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Team studies new use for pulmonary hypertension drug

Mar. 25, 2021, 9:19 AM

Allison Norlander, PhD, R. Stokes Peebles, MD, and colleagues are studying an approved drug that enhances immune cells and might be useful for treating inflammatory and autoimmune diseases.
Allison Norlander, PhD, R. Stokes Peebles, MD, and colleagues are studying an approved drug that enhances immune cells and might be useful for treating inflammatory and autoimmune diseases. (photo by Erin O. Smith)

by Leigh MacMillan

An FDA-approved medication enhances the function of T regulatory cells (Treg), a class of immune cells that restrains the immune response, Vanderbilt investigators have discovered.

Because Treg are important in promoting tolerance — prevention of an immune response against a particular antigen — and suppressing inflammation, the findings have therapeutic implications for autoimmune and inflammatory diseases. The study was published in the Journal of Clinical Investigation.

“We’ve known about T regulatory cells now for about 15 years, and this is the first pharmacologic agent identified that augments their function,” said R. Stokes Peebles, MD, Elizabeth and John Murray Professor of Medicine and senior author of the new study. “It could have significant clinical impact because this is a drug that’s been on the market for 25 years, and our discovery opens up a pathway for drug repurposing.”

The drug is an analogue of prostaglandin I2 (PGI2), also known as prostacyclin, which is approved to treat pulmonary hypertension. Several different formulations exist.

Peebles and his team have been studying the effects of PGI2 for more than a decade. In a mouse model of allergic airway inflammation, they demonstrated that PGI2 is anti-inflammatory and promotes immune tolerance.

Mice missing the PGI2 receptor had increased allergic airway inflammation, but surprisingly, they had increased numbers of T regulatory cells, Peebles said.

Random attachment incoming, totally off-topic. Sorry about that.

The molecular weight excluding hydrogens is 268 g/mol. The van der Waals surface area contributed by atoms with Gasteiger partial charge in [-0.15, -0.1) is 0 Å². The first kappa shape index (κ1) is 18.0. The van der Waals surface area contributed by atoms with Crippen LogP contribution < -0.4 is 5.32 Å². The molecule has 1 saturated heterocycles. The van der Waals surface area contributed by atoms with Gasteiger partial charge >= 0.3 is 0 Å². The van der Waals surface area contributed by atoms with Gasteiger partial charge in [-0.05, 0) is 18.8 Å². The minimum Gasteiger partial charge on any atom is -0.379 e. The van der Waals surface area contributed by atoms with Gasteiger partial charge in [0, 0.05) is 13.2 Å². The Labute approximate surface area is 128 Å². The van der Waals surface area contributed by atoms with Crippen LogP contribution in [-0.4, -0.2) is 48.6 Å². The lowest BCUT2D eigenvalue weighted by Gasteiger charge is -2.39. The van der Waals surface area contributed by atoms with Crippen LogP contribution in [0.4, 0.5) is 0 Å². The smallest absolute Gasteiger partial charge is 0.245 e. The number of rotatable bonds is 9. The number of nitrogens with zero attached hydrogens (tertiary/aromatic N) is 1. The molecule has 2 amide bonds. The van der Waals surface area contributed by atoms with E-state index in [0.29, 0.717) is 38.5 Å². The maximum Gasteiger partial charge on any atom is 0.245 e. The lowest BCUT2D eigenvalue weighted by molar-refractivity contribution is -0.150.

“This was counterintuitive, since Treg dampen inflammation,” he said. “We wondered if this was an attempt of the immune system to control the inflammation or if the Treg didn’t work — and we found the latter: Treg from mice that lacked the PGI2 receptor didn’t work very well.”

In a series of experiments led by postdoctoral fellow Allison Norlander, PhD, the researchers demonstrated that PGI2 augments Treg function and promotes the differentiation of T cells into Treg. They characterized the signaling and gene expression changes underlying PGI2 action. They also found that a genetic variant in the human PGI2 receptor gene was associated with chronic obstructive asthma, supporting the finding that PGI2 signaling is anti-inflammatory.

The findings add to the understanding of how PGI2 analogues work in the treatment of pulmonary hypertension, Peebles said. “PGI2 is a vasodilator, but that never fully explained why it works so well for pulmonary hypertension. Now we think that one of its major therapeutic effects is to downregulate inflammation in the pulmonary artery.”

The researchers are excited about the potential to use PGI2 analogues to treat allergic inflammation and possibly autoimmune diseases. They are continuing to study the signaling pathway, looking for other potential targets that improve Treg function.

Other Vanderbilt authors contributing to the JCI study included Melissa Bloodworth, Shinji Toki, Jian Zhang, Weisong Zhou, Kelli Boyd, Vasiliy Polosukhin, Jacqueline-Yvonne Cephus, Zachary Ceneviva, Vivek Gandhi, Nowrin Chowdhury, Lisa Rogers, Janey Wang, David Aronoff, Lisa Bastarache and Dawn Newcomb.

The research was supported by the National Institute of Allergy and Infectious Diseases (grant AI145265).

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